PGs lack full occupancy

Bangalore City

Paying guest facilities are facing losses for not having full occupancy.

Paying guest accommodations across Bengaluru are running at less than 50 per cent occupancy even after students and professionals are returning to the city.

Suresh, the head of Bengaluru PG Association, said “not even 30 percent occupancy”. He owns  three PGs near Electronic City. He explained that out of 30–35 rooms in his PG only five rooms are filled.      

To attract new tenants, Suresh has turned four-sharing facilities into double-sharing facilities as after Covid, people are avoiding crowded places.So, his PG’s capacity has reduced to 60 from 90 members.                    

Balaji PG’s owner, Rajsekhar Reddy’s situation is similar. He runs two PGs near Whitefield. After being in the PG  business for seven years, he opened PGs for gents and ladies  two years back. But, before he could earn profit, Covid struck. He said, “Income from PG is nil and I am relying on my pension.” “Unless there’s full occupancy, there’s no profit,” he added.

PGs across the city struggle to get full occupancy. Without the full occupancy their business is being affected.

While PG owners struggle with less occupancy, the situation is different for PG tenants. Pratyush Goswami, a software engineer who stayed in two PGs in Bengaluru until the pandemic said, “The company is likely to call us back by November. But, maybe I won’t be staying in the PG this time.” He said that hygiene and privacy were important to him and so he might not return to the PG.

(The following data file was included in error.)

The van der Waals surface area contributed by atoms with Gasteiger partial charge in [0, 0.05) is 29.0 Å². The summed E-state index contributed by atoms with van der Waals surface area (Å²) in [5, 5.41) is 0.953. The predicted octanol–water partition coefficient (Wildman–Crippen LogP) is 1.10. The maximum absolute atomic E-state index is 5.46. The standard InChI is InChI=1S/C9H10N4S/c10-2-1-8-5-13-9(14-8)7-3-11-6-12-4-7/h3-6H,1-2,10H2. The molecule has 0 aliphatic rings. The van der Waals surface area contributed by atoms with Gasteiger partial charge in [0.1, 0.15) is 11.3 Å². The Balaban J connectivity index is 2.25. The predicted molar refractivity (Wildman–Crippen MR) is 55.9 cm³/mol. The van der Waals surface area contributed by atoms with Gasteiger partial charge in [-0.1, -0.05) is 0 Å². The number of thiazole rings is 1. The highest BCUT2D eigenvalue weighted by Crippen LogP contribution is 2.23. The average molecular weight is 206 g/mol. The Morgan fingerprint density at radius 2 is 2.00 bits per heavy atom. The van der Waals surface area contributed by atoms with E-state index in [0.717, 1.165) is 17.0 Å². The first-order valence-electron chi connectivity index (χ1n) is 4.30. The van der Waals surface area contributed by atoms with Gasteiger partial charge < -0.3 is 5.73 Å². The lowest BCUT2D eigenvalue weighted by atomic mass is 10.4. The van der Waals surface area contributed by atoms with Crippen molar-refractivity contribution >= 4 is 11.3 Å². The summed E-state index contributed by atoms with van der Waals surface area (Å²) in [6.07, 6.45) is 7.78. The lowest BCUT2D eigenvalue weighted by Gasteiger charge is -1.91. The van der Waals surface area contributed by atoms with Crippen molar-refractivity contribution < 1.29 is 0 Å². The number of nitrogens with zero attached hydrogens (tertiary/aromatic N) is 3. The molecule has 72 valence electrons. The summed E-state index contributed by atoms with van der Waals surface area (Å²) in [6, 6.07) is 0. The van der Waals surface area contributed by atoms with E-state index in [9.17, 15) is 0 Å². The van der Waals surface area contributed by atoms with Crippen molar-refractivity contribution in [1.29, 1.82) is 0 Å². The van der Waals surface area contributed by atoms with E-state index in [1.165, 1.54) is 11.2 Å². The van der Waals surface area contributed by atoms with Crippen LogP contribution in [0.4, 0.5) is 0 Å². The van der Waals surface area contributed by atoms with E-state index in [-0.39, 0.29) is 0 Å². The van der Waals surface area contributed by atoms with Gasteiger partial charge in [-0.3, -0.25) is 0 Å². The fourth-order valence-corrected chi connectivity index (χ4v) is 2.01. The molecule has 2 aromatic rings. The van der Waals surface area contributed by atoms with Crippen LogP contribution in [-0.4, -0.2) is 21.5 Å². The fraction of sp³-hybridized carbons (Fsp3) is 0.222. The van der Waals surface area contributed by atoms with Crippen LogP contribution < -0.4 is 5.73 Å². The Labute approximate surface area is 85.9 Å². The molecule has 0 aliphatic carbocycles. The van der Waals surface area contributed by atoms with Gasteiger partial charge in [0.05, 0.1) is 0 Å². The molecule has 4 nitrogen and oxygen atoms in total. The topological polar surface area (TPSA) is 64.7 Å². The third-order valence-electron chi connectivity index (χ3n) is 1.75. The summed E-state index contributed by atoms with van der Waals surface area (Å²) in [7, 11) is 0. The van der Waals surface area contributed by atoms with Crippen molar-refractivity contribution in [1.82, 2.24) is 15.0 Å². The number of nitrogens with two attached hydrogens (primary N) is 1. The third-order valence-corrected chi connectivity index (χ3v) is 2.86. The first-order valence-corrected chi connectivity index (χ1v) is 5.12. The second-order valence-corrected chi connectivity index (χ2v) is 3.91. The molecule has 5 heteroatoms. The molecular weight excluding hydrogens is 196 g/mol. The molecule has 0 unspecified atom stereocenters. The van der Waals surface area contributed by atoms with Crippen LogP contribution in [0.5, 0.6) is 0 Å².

Recently, there are different accommodation facilities similar to PGs opening in Bengaluru. These are modified versions of co-living facilities, and they are a competitionto normal PG business. Suresh, the head of Bengaluru PG Association said that “Yes, they are going to affect PGs.”

A post graduate student, Meghna Das, who is living in the PGs for six months, said that before the lockdown, her PG was fully occupied, but now it has vacantrooms.          

Educational institutes have reopened in Bengaluru from July, and IT companies are gearing up to bring back employees in the office.  Young professionals and students are the main sources of income for the PGs. Suresh explained how one young employee comes to the city and PG business owners like him earn a living from it. “If one IT guy comes, we live, because they need a place to stay,” he said.

Suresh said that during the lockdown 50 per cent of PGs across the city stopped operating. He added that his association’s members were scattered once the pandemic started. Two hundred PG owners were in his association earlier, but now they have separated from the association.

He’s also giving concessionto attract tenants. Earlier, on referral he used to give Rs. 300 off but now he’s giving Rs. 500 off. He said that he’s waiting for IT companies  to resume offices so he can get more tenants. Like him, Srinivas, owner of Modern Deluxe PG’s, said with a smile that colleges have opened, and IT companies are calling their employees back after Diwali, so hopefully, rooms will be occupied.